Some coaches in the Nhabe region and the Northern First Division have raised concern over the conduct of some referees and fourth officials who they accuse of incompetence and favoritism.
The coaches have lamented that the conduct is affecting the growth of football in the region, and the country at large as it negatively affects the football vibe and love for the sport by players and supporters alike.
In an interview, Maun United Terrors head coach Didi Galebue said they have been victims of poor officiating which has cost most teams in the Maun stream wins that could have won them trophies and qualified them to upper divisions.
Galebue also claimed that referees and their assistants often fail to accurately spot incidences which often result in players wrongly red carded.
“These referees should be trained so that they can be relevant with the new developments in the game of football, otherwise we will have incompetent referees and that will affect our leagues,” he said.
He further claimed that the grounds that are chosen for matches by the referees are not of good standards, adding that the fixtures are also unfair to them. He has since called for the referees association to look deep into the their grievances.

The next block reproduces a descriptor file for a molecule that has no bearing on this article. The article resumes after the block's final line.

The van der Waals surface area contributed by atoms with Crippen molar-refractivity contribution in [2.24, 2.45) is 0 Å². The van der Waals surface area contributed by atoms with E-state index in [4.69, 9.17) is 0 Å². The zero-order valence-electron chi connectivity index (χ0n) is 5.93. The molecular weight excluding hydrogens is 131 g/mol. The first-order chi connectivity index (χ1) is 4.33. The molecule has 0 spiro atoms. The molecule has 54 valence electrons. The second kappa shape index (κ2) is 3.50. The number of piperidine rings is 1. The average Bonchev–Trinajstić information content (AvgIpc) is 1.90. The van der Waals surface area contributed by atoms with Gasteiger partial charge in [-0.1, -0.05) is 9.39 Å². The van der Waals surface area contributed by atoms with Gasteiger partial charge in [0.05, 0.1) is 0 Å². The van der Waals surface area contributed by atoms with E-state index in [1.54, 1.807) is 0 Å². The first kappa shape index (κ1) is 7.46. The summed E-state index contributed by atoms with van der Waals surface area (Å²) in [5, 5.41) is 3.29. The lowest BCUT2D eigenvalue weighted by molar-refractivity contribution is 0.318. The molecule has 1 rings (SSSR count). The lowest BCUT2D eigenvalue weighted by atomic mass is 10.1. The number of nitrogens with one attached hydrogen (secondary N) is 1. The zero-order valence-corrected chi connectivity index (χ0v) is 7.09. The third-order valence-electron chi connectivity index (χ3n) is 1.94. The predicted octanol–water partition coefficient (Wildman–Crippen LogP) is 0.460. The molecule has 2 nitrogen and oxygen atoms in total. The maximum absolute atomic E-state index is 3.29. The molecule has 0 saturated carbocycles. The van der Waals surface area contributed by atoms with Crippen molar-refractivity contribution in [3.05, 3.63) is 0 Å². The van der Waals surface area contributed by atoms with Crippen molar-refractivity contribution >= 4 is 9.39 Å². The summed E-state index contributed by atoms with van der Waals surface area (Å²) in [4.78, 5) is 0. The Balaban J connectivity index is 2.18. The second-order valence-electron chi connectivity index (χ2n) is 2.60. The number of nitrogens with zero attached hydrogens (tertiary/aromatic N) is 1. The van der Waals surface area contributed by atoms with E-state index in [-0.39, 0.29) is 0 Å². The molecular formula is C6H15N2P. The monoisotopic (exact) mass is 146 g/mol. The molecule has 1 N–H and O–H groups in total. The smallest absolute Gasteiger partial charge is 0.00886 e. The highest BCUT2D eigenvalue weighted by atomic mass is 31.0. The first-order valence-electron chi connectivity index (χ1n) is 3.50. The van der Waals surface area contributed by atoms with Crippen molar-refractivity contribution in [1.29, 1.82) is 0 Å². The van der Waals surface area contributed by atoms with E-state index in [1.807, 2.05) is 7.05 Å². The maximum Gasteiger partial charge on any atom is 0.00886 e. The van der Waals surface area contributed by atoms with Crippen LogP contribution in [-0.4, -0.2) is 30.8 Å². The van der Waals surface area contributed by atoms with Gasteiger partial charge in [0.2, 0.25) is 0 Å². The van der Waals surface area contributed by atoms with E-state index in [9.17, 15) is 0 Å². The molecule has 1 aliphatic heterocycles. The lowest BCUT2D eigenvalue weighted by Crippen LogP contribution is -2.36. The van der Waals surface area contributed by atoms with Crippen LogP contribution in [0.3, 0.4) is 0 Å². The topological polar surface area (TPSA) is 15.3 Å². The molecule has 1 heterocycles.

Green Lovers head coach Baboloki Mokaba also shared the same sentiments, adding that the officials at their Saturday game against Sankoyo Bush Bucks cost them three points after their goal was ruled an offside.
“The goal that we scored was not an offside because our player came from behind defenders to score that goal and this has cost us in many games,” he complained.
Mokaba believes that they no longer play against teams but rather against referees who often disallow them good goals leading to losses or draws. He highlighted that the 0-0 draw against Sankoyo could have been a 1-0 win for them, had the referee allowed their goal.
He also called for the intervention of the Botswana Football Association (BFA) and Referee Association. Mokaba believes, though thinly-veiled, the correlation between the quality of football league and the quality of its referees does exist.
In response, Regional Referee Instructor Elliot Ntweng said he is yet to receive an official complaint from any team pertaining to poor officiating of matches. “I welcome anybody who feels disgruntled to file the claim for justice to be done rather than just to complain to the media or to the referees after matches,” he advised.
Meanwhile Ntweng highlighted that the friction between referees and coaches has been going on for a long time, adding that it is something that will not end, until the introduction of Video Assistant Referee (VAR).